Segment summaries emphasise each segment’s predominant characteristics. Figure 3 describes a few noteworthy attitudinal commonalities across segments.

Addressing generational stereotypes: Separating myths from facts

In the light of how media can often portray different generations in stereotypical ways, we have identified eight commonly held myths in four key areas where consumer products companies may want to reconsider their marketing strategies, given our survey results and learnings from cross-generational segmentation. These common myths are organised around key themes of shopping behaviour, brand loyalty, brand engagement and brand growth.

Shopping behaviour

Myth #1: Generation Z predominantly shops online.

Generation Z does not shop online the majority of the time. In fact, the mix of in-shop and online shopping sways in favour of shopping in physical stores for all age groups, including Generation Z, most of whom, as per survey results, report shopping in a physical shop for food and beverages (68 per cent of the time), household care products (58 per cent) and personal care items (51 per cent). The only category where they predominantly favour online channels is apparel and footwear. This may be especially unexpected from this generation that was born and brought up in the digital era.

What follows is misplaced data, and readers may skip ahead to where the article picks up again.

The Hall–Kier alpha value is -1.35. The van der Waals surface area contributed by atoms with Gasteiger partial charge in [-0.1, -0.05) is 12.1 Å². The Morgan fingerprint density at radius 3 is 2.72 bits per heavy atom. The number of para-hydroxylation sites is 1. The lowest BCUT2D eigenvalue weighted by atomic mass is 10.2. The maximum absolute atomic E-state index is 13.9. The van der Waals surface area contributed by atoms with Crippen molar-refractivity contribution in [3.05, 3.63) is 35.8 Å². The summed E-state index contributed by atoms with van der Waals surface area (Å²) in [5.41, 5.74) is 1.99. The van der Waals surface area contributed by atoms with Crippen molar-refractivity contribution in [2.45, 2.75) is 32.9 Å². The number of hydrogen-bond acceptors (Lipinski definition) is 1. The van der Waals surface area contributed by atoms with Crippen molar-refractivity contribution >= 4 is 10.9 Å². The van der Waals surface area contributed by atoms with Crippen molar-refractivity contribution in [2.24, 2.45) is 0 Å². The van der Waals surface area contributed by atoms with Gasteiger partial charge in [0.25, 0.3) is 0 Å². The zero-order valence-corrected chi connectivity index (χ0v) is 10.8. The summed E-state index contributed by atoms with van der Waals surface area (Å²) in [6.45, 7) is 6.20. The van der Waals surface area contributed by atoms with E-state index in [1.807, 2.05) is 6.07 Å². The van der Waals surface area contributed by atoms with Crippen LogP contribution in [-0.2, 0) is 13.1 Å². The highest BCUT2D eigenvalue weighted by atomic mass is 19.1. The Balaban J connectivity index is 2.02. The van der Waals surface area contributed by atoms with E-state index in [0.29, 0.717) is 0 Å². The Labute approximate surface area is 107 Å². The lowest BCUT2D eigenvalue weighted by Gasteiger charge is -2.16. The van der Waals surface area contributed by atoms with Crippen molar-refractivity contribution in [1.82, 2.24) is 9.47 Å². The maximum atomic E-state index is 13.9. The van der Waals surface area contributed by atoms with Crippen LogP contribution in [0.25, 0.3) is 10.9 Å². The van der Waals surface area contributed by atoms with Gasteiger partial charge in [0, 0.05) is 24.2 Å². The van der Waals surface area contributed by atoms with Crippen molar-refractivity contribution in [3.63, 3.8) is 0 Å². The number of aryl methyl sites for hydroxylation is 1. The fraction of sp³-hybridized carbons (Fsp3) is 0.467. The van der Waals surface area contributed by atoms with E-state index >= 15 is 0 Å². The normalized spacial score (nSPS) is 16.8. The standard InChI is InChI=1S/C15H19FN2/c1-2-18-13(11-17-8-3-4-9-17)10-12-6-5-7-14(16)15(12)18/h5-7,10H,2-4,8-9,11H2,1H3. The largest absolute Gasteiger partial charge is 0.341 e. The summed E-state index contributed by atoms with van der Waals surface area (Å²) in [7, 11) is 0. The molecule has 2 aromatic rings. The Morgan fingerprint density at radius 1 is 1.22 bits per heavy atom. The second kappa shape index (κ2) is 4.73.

Our nuanced consumer segmentation revealed that it is Aspirationalists who have the greatest propensity to shop online for consumer products. While this segment tends to comprise younger people, survey results showed that it also includes a sizable 28 per cent of like-minded older consumers. Aspirationalists then present a potentially more profitable target for online shopping than simply Generation Z consumers.

Myth #2: Only younger consumers describe themselves as health-conscious, worry about nutrition and buy organic foods.

Simple generational analysis might suggest that Generation Z and millennials should be the primary targets for health-oriented products and innovations in this area would likely target them. The attitudinal consumer segmentation gives a slightly different account: Our survey results reveal that while Aspirationalists, a relatively young segment, tend to lead the way in actively avoiding products with preservatives, artificial sweeteners and other chemicals, they are very closely followed in their overall concern for health by Discerning Achievers, many of whom are significantly older.

Even as our survey results show that eight in 10 Aspirationalists actively seek organic products for consumption, Discerning Achievers lead other segments in perceiving themselves as health-conscious, ingredient-sensitive and “homemade”-ingredients-driven. They also give more importance to nutritional content and spend more on food and drink items than other segments, possibly because of their interest in healthy food options. These insights demonstrate that Discerning Achievers are playing a large role in driving the health-oriented food market.

Myth #3: Across age groups, value seekers are only the less affluent.

Regardless of segment and income, our survey results found that consumers rate value as an important consideration, putting it immediately after quality and price. Indeed, consumers with moderate-to-high annual income consistently perceive themselves as being more price-conscious, deal-seeking and frugal than those earning less than US$50,000 annually.